Support Analyst by day, Jamie McHenry writes Young Adult Mysteries and Thrillers when the lights dim and the weather turns cold. Although his 2017 Pitch Wars entry, I KILLED BRENDA MORRIS, might prompt hesitation, Jamie is actually a nice guy in person.
2018 Adult mentee, @MyCupofMeg
Meg is a 2018 Pitch Wars alum and a member of RWA and Sisters in Crime. When she’s not writing or kicking things at her Muay Thai gym, you can find her playing on her Xbox or obsessing over Sailor Moon fanart.
2018 Adult mentee, Current PW blog team captain, @Rochelle_Karina
Rochelle Karina is a 2018 Pitch Wars mentee and former magazine and newspaper editor now working as a freelance writer in the heart of Baltimore. When not at her desk coming up with new ways to torment her characters, she can often be found in the kitchen, glass of wine in hand, cooking a meal for friends.
2016 MG mentee, @ledelbrock
Liz Edelbrock is a “retired” public relations professional, freelance writer, super mom, and middle grade author-in-training. She’s a member of the Society of Children’s Books Writers and Illustrators, participates in several critique groups, is a Pitch Wars alum, and loves hats and sarcasm.
2014 MG mentee, @Oh_AuthorDonna
Donna Muñoz is a middle grade author represented by Mary C. Moore of Kimberley Cameron & Associates Literary. Donna is also the author of the Harley Farley Zombie Books, an indie picture book series. She is the proud granddaughter of Mexican immigrants. She is a Pitch Wars ’14 mentee.
2016 YA mentee, @nova_mcbee
Nova McBee, a Seattle native, is a hopeless nomad and culture nerd who has lived abroad for many years. She writes fast-paced mission-impossible-type YA contemporary and fantasy with deep themes and hearty characters. She loves complex plots, coffee, people and languages. She is represented by Amy Jameson of A+B Works Literary and her upcoming debut, Calculated, was just optioned for film by One Door Studios.
2016 YA mentee, @RosieeThor
Rosiee Thor began her career as a storyteller by demanding to tell her mother bedtime stories instead of the other way around. She lives in Oregon with a dog, two cats, and four complete sets of Harry Potter, which she loves so much, she once moved her mattress into the closet and slept there until she came out as queer.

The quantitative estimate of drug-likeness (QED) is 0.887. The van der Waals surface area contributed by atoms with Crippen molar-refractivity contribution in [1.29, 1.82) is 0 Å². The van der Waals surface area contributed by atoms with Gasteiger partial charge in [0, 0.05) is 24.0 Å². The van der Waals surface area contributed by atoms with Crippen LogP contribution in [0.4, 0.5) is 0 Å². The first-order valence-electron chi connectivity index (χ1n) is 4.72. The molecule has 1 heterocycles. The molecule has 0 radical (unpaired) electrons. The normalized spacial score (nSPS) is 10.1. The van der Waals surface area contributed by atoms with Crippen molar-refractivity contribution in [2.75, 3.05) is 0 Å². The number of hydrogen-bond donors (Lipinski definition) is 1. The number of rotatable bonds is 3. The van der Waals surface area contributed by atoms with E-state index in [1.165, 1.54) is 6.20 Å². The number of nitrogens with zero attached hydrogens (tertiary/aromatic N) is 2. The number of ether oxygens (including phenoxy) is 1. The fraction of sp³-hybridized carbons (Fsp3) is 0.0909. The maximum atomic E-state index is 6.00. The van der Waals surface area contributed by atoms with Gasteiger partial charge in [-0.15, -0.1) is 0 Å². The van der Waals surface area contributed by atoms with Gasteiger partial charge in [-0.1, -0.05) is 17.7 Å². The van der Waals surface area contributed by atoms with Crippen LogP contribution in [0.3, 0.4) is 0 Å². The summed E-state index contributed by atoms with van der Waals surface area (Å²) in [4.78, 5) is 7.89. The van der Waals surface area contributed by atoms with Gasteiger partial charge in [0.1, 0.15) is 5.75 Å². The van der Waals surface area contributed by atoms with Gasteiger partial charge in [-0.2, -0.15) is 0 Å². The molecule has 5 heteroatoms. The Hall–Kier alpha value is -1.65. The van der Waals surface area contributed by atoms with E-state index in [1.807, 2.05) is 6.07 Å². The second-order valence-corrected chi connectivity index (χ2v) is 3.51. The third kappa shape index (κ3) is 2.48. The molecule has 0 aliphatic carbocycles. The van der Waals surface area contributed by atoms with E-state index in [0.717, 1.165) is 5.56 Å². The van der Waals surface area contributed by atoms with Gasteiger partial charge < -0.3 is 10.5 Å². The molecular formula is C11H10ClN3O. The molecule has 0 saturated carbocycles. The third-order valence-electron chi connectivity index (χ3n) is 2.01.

2016 YA mentee, @TheAdamSass
A Pitch Wars 2016 mentee, Adam Sass began writing books in Sharpie on the backs of Starbucks pastry bags while working as a barista. Now his debut YA LGBTQ+ mystery SURRENDER YOUR SONS will release September 15, 2020 from Flux Books. (It will be on paper, not pastry bags.)
2016 YA mentee, @Sabina_Writer
Sabina Khan is the author of THE LOVE & LIES OF RUKHSANA ALI, a YA Contemporary, and the forthcoming ZARA HOSSAIN IS HERE, Spring 2020 from Scholastic. She is an educational consultant and a karaoke enthusiast. After living in Germany, Bangladesh, Macao, Illinois and Texas, she has finally settled down in beautiful British Columbia, Canada, with her husband and three daughters, one of whom is a fur baby. Follow her on Twitter and Facebook.
Hello all! I’m here with my guts twisted into knots, wishing everyone the best of luck, and I have a question that’s going to ruin me if I don’t ask it.
I’m trying to be ready and realistic. This is the first year I’ve been able to submit, so I have no idea what to expect, but I’m getting the impression that if I haven’t received emails asking for more material at this point, there’s a close to 0% chance of being selected.
It sounds like “requests for more” are a pretty standard part of the process. If I haven’t been in contact with anyone, does that mean the likelihood of being selected is very low?
It’s absolutely okay if that’s the case. I’ll keep writing regardless. I’ll learn and improve and throw myself headlong into the trenches until I can’t. But… it would be nice to have an idea how to modulate my expectations and soothe these stubborn pangs of hope.
Thanks in advance to anyone willing to answer this!
It is highly likely, but there have been times in the past where a mentor has read the synopsis and sample chapter and picked based on that, or have requested more pages up to the last day they need to turn in their picks.